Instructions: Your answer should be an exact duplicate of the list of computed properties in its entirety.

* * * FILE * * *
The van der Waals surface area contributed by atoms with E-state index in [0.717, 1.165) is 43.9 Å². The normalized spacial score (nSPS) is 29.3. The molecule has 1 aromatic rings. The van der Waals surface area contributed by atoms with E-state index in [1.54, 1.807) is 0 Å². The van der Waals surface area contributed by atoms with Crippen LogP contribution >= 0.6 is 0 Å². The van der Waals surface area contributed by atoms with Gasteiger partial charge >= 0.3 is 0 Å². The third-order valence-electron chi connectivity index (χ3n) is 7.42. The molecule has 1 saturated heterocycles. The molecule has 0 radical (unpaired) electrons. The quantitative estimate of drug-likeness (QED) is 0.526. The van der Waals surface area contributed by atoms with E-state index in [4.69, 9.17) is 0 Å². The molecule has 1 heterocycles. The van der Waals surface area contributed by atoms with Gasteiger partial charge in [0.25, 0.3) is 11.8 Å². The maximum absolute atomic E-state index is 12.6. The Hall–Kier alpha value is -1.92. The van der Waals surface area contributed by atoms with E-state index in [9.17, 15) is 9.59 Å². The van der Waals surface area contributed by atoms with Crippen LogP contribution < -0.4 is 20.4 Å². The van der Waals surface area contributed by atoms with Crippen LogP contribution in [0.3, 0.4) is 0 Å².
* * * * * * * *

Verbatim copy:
The van der Waals surface area contributed by atoms with E-state index in [0.717, 1.165) is 43.9 Å². The normalized spacial score (nSPS) is 29.3. The molecule has 1 aromatic rings. The van der Waals surface area contributed by atoms with E-state index in [1.54, 1.807) is 0 Å². The van der Waals surface area contributed by atoms with Crippen LogP contribution >= 0.6 is 0 Å². The van der Waals surface area contributed by atoms with Gasteiger partial charge >= 0.3 is 0 Å². The third-order valence-electron chi connectivity index (χ3n) is 7.42. The molecule has 1 saturated heterocycles. The molecule has 0 radical (unpaired) electrons. The quantitative estimate of drug-likeness (QED) is 0.526. The van der Waals surface area contributed by atoms with E-state index in [4.69, 9.17) is 0 Å². The molecule has 1 heterocycles. The van der Waals surface area contributed by atoms with Gasteiger partial charge in [0.25, 0.3) is 11.8 Å². The maximum absolute atomic E-state index is 12.6. The Hall–Kier alpha value is -1.92. The van der Waals surface area contributed by atoms with E-state index in [9.17, 15) is 9.59 Å². The van der Waals surface area contributed by atoms with Crippen LogP contribution < -0.4 is 20.4 Å². The van der Waals surface area contributed by atoms with Crippen LogP contribution in [0.3, 0.4) is 0 Å².